The Washington Post
Commanders’ shame offers the next owner a glittering opportunity
In an awkward ownership purgatory, the Washington Commanders are left to answer for shortcomings that may or may not be correctable, depending on whether their temperamental owner sells the team. They’re a dumpster fire staring at the hose that could save them, except no one is certain whether the water is coming.
The closer the end seems, the more the franchise’s reputation burns. It seems Daniel Snyder cannot yet grip his golden parachute because his hands are too clammy from dealing with a mountain of legal problems that he wants to disappear if he cashes out of the NFL. But beyond the news of his attempts to receive indemnification and evade accountability for his many alleged misdeeds, the entire organization has had to deal with yet another embarrassment about its chintzy operation: It has been rated the league’s worst workplace for players and their families.
That revelation came via a player survey administered by the NFL Players Association. The purpose wasn’t to humiliate the Commanders; it should be noted that players were dissatisfied with most of their teams when asked to evaluate them comprehensively in eight essential categories. But even in a sport full of profits-over-people leadership, the Commanders look especially bad. Even worse, it is the least surprising news of the offseason.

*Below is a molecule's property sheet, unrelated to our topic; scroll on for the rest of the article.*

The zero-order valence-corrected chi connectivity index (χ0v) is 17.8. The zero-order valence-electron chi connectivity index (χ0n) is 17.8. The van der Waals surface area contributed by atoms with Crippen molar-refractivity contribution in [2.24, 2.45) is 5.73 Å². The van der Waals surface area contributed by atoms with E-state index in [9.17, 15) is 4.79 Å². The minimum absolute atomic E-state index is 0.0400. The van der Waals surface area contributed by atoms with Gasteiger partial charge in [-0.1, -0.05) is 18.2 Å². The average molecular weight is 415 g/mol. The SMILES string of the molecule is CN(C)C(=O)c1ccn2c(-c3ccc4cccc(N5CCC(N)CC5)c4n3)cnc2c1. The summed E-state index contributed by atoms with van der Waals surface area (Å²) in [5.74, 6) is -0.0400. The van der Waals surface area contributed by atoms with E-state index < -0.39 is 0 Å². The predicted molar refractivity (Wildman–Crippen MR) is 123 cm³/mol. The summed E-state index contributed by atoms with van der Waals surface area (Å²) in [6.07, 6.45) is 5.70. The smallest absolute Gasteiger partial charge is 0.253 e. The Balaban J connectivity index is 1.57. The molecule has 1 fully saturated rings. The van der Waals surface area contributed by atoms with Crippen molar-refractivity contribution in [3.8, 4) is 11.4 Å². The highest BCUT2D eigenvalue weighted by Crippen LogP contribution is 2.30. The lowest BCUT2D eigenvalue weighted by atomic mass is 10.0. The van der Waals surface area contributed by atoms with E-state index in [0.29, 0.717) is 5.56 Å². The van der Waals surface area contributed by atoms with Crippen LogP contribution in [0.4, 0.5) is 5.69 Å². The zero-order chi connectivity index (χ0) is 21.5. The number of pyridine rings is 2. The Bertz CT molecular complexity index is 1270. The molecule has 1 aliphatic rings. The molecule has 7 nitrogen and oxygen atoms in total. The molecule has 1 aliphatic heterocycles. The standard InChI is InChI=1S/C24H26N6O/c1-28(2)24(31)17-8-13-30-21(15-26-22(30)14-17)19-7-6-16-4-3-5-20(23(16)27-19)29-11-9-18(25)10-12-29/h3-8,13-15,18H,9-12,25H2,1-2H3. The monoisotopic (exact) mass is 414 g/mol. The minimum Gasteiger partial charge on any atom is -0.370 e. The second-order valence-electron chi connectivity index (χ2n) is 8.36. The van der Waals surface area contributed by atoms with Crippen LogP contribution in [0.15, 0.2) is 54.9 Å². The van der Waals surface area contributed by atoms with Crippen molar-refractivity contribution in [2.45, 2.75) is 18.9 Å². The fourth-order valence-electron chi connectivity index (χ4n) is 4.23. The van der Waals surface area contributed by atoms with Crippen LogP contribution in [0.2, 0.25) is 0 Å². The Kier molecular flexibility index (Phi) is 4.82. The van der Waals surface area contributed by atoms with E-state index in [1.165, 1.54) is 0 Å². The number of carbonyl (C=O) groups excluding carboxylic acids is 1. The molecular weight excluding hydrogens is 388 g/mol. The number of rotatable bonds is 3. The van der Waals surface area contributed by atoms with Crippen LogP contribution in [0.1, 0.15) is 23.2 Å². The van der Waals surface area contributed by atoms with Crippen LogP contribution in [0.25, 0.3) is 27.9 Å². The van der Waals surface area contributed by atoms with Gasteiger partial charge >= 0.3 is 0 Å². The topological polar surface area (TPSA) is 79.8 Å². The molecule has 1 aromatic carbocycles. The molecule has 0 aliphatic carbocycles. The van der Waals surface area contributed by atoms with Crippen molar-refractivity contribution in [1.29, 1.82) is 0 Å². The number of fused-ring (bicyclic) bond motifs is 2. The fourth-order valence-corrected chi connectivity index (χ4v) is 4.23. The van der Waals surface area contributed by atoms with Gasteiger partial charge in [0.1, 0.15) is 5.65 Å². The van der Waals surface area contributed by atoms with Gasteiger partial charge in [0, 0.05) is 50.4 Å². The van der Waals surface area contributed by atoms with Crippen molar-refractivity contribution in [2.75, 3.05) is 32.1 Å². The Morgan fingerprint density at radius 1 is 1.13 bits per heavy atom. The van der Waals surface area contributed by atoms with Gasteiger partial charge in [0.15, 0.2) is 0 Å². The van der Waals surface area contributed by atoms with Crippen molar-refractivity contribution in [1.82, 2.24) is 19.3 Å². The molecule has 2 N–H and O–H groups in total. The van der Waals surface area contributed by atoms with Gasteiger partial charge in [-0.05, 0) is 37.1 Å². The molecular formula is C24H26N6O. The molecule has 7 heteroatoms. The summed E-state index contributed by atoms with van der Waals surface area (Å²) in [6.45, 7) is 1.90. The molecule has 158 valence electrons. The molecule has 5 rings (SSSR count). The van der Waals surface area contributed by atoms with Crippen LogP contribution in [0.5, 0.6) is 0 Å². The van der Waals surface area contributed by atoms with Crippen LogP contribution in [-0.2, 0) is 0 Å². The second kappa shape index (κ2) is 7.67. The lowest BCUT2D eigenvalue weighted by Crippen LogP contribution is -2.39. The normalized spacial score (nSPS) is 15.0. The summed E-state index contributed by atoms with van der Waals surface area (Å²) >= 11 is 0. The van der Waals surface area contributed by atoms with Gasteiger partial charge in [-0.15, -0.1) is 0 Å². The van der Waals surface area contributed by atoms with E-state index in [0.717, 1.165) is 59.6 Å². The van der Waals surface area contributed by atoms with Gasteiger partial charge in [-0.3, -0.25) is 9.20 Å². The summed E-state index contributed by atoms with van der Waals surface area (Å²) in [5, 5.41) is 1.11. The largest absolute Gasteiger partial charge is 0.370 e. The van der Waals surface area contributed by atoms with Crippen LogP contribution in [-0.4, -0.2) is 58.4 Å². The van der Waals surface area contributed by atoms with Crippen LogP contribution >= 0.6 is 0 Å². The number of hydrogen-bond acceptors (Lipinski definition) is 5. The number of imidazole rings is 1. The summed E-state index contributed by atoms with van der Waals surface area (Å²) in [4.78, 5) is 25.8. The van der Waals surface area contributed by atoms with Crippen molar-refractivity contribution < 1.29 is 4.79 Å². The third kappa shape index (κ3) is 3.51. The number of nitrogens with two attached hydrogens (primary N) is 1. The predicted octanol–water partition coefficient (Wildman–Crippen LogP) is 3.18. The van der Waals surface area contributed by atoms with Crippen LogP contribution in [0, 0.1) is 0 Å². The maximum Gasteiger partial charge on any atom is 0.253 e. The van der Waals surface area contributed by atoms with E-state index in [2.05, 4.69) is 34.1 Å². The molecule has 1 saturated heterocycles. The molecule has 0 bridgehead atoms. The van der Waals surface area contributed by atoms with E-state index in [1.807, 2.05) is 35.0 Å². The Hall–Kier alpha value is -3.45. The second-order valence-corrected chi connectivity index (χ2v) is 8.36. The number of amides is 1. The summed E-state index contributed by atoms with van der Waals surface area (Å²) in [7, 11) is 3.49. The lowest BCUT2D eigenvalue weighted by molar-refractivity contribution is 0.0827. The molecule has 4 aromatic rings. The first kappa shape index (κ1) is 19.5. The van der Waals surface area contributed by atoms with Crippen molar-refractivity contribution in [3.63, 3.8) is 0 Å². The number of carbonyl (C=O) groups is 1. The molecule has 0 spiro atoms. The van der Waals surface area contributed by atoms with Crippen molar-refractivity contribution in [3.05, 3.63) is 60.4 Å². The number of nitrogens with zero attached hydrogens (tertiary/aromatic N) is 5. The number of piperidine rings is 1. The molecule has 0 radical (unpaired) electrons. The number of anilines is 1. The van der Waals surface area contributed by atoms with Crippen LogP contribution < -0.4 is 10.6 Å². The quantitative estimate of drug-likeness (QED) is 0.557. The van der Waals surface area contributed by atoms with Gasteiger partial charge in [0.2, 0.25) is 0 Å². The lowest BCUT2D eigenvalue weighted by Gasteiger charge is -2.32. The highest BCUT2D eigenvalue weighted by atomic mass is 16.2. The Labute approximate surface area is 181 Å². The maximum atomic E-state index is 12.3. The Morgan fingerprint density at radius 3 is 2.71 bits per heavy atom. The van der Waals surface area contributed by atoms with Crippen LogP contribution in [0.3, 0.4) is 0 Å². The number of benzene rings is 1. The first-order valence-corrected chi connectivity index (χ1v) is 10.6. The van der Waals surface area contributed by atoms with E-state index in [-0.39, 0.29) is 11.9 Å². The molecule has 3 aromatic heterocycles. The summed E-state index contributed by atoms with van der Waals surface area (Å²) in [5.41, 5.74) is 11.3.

Still, it shouldn’t be dismissed as just another black eye for a team burdened with more controversies than you can follow. Remember this one. Mark it as a priority on the agenda of a potential new owner. It’s a rather easy action item that presents an opportunity for immediate goodwill, and if addressed properly, it could have a lasting impact in changing the franchise’s perception in the locker room, throughout the region and around the league.
The objective is greater than receiving passing grades on the players’ report card, but a transformative level of reinvestment starts there. In a league with a hard salary cap and a parity-based structure, it’s advantageous to devote resources to create nirvana for players to train, fuel their bodies and gather with loved ones. But Snyder has never placed sufficient value on things that, in his mind, don’t translate directly to making money.
NFL players critiqued their teams in eight areas: treatment of families, food service/nutrition, weight room, strength coaches,
training room, training staff, locker room and team travel.
Washington got an F for the way it treats families, and it was tagged with three F-minus grades for its training room, locker room and travel arrangements. Yes, F-minus is an actual score. When I was growing up, that was a mythical mark you would joke about but figured no one would ever see. F-minus? That’s like failing without effort. What did the Commanders do? Score a zero and then get caught trying to cheat off the Houston Texans?
They failed or failed dramatically in half the categories, tying for last among the 32 teams or occupying the basement outright. The training staff got a D (31st of 32 teams), and the food services a D-plus. The weight room was good enough for a C-plus. The strength coaches were exceptional, however, getting an A-plus, which tied for the best grade in the league.